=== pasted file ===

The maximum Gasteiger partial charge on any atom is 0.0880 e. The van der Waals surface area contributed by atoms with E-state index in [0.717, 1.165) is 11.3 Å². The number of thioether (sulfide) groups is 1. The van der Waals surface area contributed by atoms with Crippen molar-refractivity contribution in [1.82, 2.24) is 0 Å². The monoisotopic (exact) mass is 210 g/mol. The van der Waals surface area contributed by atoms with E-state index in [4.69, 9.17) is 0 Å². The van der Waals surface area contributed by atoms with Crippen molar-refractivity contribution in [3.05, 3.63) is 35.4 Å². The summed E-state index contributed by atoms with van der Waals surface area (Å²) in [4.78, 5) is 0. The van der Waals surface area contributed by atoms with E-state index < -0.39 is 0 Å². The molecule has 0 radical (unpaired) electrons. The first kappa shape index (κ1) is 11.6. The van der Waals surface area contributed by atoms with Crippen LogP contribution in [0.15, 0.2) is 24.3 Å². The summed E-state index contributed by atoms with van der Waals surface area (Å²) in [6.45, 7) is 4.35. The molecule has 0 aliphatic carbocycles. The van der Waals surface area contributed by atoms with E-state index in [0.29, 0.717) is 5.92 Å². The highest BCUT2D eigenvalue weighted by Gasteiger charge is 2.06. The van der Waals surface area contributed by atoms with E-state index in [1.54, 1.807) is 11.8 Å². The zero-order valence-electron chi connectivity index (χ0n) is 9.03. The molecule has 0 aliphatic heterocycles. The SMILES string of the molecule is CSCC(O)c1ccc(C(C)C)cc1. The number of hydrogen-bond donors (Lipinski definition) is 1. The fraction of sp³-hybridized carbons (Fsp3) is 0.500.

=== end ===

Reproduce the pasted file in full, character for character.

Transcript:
The maximum Gasteiger partial charge on any atom is 0.0880 e. The van der Waals surface area contributed by atoms with E-state index in [0.717, 1.165) is 11.3 Å². The number of thioether (sulfide) groups is 1. The van der Waals surface area contributed by atoms with Crippen molar-refractivity contribution in [1.82, 2.24) is 0 Å². The monoisotopic (exact) mass is 210 g/mol. The van der Waals surface area contributed by atoms with E-state index in [4.69, 9.17) is 0 Å². The van der Waals surface area contributed by atoms with Crippen molar-refractivity contribution in [3.05, 3.63) is 35.4 Å². The summed E-state index contributed by atoms with van der Waals surface area (Å²) in [4.78, 5) is 0. The van der Waals surface area contributed by atoms with E-state index < -0.39 is 0 Å². The molecule has 0 radical (unpaired) electrons. The first kappa shape index (κ1) is 11.6. The van der Waals surface area contributed by atoms with Crippen LogP contribution in [0.15, 0.2) is 24.3 Å². The summed E-state index contributed by atoms with van der Waals surface area (Å²) in [6.45, 7) is 4.35. The molecule has 0 aliphatic carbocycles. The van der Waals surface area contributed by atoms with E-state index in [0.29, 0.717) is 5.92 Å². The highest BCUT2D eigenvalue weighted by Gasteiger charge is 2.06. The van der Waals surface area contributed by atoms with E-state index in [1.54, 1.807) is 11.8 Å². The zero-order valence-electron chi connectivity index (χ0n) is 9.03. The molecule has 0 aliphatic heterocycles. The SMILES string of the molecule is CSCC(O)c1ccc(C(C)C)cc1. The number of hydrogen-bond donors (Lipinski definition) is 1. The fraction of sp³-hybridized carbons (Fsp3) is 0.500.